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Old 14-02-2010, 11:58 AM
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peterbard peterbard is offline
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A week last Wednesday I spent an afternoon arguing for a pro consumer response to the OFT guideline in a meeting with the local MP and various members of the third sector group in my area.
There where also various members of the business community present.
Our line was that the guidelines where altogether to lenient on creditors in general and specifically they re-enforced the current backlash to all the ill informed court action that has been so prevalent in the media.
That the Manchester Mercantile Case in indicating that a creditor did not have to keep record of an agreement in a “proof positive “ form defeated the very idea of the contract.
The counters argument was of course the Rankine fiasco etc. and the rise in Claims Companies who are making a business out of promising to get people out of paying there debts.
Seems to me that what we re suffering now is a backlash to what has happened in the last couple of years,. Initially when we first discovered that creditors could be held accountable for what they promised on an agreement and could flex the legal muscle to make sure they did , we were using the regulations as they where intended, for our protection.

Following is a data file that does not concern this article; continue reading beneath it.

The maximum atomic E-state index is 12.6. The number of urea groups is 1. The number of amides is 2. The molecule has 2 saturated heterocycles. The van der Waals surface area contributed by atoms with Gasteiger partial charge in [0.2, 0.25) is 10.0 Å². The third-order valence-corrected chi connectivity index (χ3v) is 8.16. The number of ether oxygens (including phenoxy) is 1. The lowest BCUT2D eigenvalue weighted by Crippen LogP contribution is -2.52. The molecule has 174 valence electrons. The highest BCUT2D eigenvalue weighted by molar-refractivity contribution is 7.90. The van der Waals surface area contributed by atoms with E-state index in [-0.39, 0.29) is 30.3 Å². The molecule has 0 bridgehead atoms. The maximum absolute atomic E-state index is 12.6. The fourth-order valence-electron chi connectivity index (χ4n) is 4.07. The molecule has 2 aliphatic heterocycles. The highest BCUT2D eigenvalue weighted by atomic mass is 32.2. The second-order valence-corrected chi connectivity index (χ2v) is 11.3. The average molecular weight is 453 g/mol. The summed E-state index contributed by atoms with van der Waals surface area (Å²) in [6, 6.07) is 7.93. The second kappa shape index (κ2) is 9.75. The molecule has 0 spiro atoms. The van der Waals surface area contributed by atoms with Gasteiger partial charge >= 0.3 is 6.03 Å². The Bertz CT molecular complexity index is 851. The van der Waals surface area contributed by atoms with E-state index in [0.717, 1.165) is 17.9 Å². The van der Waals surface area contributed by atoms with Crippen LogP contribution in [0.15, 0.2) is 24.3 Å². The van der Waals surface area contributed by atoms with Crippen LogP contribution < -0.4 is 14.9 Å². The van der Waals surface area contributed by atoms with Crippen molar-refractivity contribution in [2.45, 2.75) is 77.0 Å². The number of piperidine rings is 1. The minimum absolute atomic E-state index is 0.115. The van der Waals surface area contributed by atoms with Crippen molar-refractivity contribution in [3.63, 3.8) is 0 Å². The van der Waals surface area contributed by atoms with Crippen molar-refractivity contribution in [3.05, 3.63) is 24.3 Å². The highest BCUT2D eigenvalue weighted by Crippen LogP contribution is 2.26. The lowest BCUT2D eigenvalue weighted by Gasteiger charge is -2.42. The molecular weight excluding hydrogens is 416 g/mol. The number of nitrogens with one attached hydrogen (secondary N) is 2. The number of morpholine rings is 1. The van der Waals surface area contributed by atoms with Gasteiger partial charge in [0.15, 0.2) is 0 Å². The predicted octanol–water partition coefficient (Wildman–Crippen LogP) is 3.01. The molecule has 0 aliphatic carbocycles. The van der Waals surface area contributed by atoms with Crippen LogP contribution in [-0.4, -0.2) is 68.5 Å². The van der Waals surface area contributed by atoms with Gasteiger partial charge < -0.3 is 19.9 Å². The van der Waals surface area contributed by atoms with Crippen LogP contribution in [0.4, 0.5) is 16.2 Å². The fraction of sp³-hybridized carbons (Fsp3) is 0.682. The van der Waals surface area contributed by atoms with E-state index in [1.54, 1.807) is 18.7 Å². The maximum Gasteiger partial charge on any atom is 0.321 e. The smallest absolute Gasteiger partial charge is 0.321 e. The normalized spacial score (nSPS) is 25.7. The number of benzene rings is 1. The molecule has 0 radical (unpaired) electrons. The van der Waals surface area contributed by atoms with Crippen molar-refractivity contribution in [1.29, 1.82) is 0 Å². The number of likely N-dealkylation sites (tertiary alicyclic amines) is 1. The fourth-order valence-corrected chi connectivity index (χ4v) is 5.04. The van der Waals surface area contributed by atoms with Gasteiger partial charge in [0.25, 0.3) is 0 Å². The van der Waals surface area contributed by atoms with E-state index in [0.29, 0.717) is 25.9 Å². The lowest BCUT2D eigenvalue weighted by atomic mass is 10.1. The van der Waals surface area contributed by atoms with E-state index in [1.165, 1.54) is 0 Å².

Then as usual someone spotted a business opportunity.
This in my view was wrong and a misuse of the intent of the act.
What has happened now is that some banks and creditors have seized the opportunity to use the bad press created by the Rankines and the like, to push through guidelines and common law that two years ago would not have been entertained.
What has to be found now is the middle ground and get back to the position where the laws are used as they were intended.
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